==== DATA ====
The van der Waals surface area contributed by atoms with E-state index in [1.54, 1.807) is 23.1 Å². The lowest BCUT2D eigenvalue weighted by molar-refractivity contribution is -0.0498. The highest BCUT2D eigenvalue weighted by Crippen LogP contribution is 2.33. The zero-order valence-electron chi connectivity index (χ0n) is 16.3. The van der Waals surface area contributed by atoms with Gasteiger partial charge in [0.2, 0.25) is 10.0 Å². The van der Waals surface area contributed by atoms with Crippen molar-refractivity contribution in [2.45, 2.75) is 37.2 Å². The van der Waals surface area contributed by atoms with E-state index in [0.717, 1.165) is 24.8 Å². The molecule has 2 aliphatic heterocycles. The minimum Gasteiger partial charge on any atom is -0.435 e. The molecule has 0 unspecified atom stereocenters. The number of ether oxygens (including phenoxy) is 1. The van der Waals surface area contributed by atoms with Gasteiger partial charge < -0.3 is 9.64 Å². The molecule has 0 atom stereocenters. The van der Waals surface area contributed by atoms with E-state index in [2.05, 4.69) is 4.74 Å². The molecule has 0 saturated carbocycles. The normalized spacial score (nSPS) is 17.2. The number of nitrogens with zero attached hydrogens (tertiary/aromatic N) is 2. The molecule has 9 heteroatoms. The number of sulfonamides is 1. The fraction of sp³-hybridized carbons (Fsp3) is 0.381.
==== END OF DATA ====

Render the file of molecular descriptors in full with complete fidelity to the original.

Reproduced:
The van der Waals surface area contributed by atoms with E-state index in [1.54, 1.807) is 23.1 Å². The lowest BCUT2D eigenvalue weighted by molar-refractivity contribution is -0.0498. The highest BCUT2D eigenvalue weighted by Crippen LogP contribution is 2.33. The zero-order valence-electron chi connectivity index (χ0n) is 16.3. The van der Waals surface area contributed by atoms with Gasteiger partial charge in [0.2, 0.25) is 10.0 Å². The van der Waals surface area contributed by atoms with Crippen molar-refractivity contribution in [2.45, 2.75) is 37.2 Å². The van der Waals surface area contributed by atoms with E-state index in [0.717, 1.165) is 24.8 Å². The molecule has 2 aliphatic heterocycles. The minimum Gasteiger partial charge on any atom is -0.435 e. The molecule has 0 unspecified atom stereocenters. The number of ether oxygens (including phenoxy) is 1. The van der Waals surface area contributed by atoms with Gasteiger partial charge < -0.3 is 9.64 Å². The molecule has 0 atom stereocenters. The van der Waals surface area contributed by atoms with E-state index in [2.05, 4.69) is 4.74 Å². The molecule has 0 saturated carbocycles. The normalized spacial score (nSPS) is 17.2. The number of nitrogens with zero attached hydrogens (tertiary/aromatic N) is 2. The molecule has 9 heteroatoms. The number of sulfonamides is 1. The fraction of sp³-hybridized carbons (Fsp3) is 0.381.